This story will serve as an update for the events, comments and other information that comes into our newsroom on Friday.
8/9 10 p.m. Update
Alamo Donates Proceeds from ANY Movie on Weds or Thurs to El PasoVictims Relief Fund
Alamo Drafthouse Cinema Montecillo and all of the employees of Triple Tap Ventures were deeply saddened by the events, which occurred in El Paso on Saturday. The tragedy has affected an outpouring of sadness, caring and support for victims of this senseless act and their families.
For anyone who is still looking for ways to help, Alamo Drafthouse is assisting in raising funds for the Paso del Norte Community Foundation’s Victims Relief Fund.
Moviegoers in El Paso may choose a ticket price of $5, $7 or $10 to any movie being screened on Wednesday, August 14, and Thursday, August 15, 2019 at Alamo Drafthouse Cinema Montecillo.
Alamo Drafthouse Cinema Montecillo will donate 100 percent of ticket sale proceeds from those two days to the Paso del Norte Community Foundation’s Victims Relief Fund.
Purchase tickets: drafthouse.com/el-paso or on the Alamo Drafthouse app.
In addition, now through August 25, guests at all Alamo Drafthouse Cinema locations across Texas can choose to make $1, $3, or $5 contributions via a donation add-on feature every time they purchase tickets via drafthouse.com or the Alamo Drafthouse app.
All statewide donations will go to the Paso del Norte Community Foundation’s Victims Relief Fund, which is partnered directly with the City of El Paso.
Alamo Drafthouse stands with our neighbors in the El Paso community in support of the victims and their families during this extremely difficult time.
8/9 5 p.m. Update
Officials with Paso del Norte Community Foundation provide update on Victims’ Fund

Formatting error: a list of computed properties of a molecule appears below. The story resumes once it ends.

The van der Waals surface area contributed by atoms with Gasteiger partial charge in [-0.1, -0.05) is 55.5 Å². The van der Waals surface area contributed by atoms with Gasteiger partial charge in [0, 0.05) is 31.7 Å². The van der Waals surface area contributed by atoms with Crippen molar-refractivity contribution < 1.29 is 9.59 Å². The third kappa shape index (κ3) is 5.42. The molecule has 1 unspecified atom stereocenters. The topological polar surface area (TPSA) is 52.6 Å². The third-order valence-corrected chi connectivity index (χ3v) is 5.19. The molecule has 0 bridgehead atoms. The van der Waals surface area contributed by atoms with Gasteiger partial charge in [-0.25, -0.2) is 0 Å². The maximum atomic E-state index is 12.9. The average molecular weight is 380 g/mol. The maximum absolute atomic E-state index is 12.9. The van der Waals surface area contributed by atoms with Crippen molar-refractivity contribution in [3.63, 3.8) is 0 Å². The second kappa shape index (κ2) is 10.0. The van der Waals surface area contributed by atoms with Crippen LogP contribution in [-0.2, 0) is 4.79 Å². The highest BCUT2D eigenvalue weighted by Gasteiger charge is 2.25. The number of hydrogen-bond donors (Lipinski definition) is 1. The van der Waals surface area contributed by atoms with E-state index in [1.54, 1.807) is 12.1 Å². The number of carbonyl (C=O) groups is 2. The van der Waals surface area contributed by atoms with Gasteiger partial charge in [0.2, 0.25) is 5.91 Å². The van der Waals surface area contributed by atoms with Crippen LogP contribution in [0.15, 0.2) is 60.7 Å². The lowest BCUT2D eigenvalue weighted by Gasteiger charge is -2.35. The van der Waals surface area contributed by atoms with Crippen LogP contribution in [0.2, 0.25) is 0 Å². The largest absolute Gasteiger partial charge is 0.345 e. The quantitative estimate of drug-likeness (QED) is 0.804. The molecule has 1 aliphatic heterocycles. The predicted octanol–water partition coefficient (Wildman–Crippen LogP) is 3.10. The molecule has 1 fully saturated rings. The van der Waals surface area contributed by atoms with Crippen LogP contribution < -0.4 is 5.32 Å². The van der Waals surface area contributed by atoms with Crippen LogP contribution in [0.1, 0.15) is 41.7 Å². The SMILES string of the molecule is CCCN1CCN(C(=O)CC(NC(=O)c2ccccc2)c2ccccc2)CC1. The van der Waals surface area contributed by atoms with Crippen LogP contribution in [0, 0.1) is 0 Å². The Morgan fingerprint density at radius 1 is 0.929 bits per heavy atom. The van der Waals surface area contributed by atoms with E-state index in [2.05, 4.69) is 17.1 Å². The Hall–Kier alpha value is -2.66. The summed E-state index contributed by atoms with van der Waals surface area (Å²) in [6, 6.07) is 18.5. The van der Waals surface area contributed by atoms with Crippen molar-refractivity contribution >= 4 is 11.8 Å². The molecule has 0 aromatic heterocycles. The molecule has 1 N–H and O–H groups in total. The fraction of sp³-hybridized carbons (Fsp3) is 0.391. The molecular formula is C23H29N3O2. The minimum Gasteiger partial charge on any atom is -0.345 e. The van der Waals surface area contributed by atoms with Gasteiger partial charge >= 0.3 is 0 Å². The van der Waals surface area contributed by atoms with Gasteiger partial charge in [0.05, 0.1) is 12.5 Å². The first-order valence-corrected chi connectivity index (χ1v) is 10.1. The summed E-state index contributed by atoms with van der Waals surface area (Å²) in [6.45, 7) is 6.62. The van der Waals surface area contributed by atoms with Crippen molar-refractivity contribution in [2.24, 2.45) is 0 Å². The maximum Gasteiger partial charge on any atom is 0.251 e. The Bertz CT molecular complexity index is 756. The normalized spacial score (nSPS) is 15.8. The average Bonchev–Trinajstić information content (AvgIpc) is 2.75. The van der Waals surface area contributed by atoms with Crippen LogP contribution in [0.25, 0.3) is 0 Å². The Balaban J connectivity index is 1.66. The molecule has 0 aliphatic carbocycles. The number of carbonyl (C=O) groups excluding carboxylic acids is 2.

Via a Friday afternoon news release, officials with the Paso del Norte Community Foundation shared that donations to their El Paso Victims Relief Fund pushed the total to nearly $2m dollars, with more donations expected.
The outpouring of support has been extraordinary with more than $1.8 million in donations of gifts large and small received to date from more than 3,400 donors, with additional contributions expected over the coming days and weeks.
$100,000 Donation by Sunland Park Racetrack & Casino
Sunland Park Racetrack & Casino is donating $100,000 to be distributed between the El Paso Community Foundation’s El Paso Shooting Victims’ Fund and the Paso del Norte Community Foundation’s El Paso Victims Relief Fund. The gift is intended to support the many victims of the mass shooting which recently shook the US-Mexico border region which includes the city of El Paso as well as the surrounding counties in southern New Mexico. Sunland Park, New Mexico borders the city of El Paso, Texas.
“As a part of the greater El Paso area, we feel very connected to this close-knit community,” said Ethan Linder, director of marketing for Sunland Park Racetrack & Casino. “Many of our employees and most of our visitors live in El Paso, so we’ve all really been impacted by this terrible tragedy. That’s why we didn’t think twice about making this donation that will go to help our friends and neighbors.”
Sunland Park Racetrack & Casino is also encouraging others to donate as well. “If you’re able, we invite everyone to make a donation, no matter the amount, every little bit helps,” said Linder. “This is a time for everyone in our area to come together and support one another.”
Linder added that in the coming days and weeks, Sunland Park Racetrack & Casino will be announcing plans for a benefit event to help raise additional funds to assist those affected by the shooting which took place in El Paso on Saturday, August 3.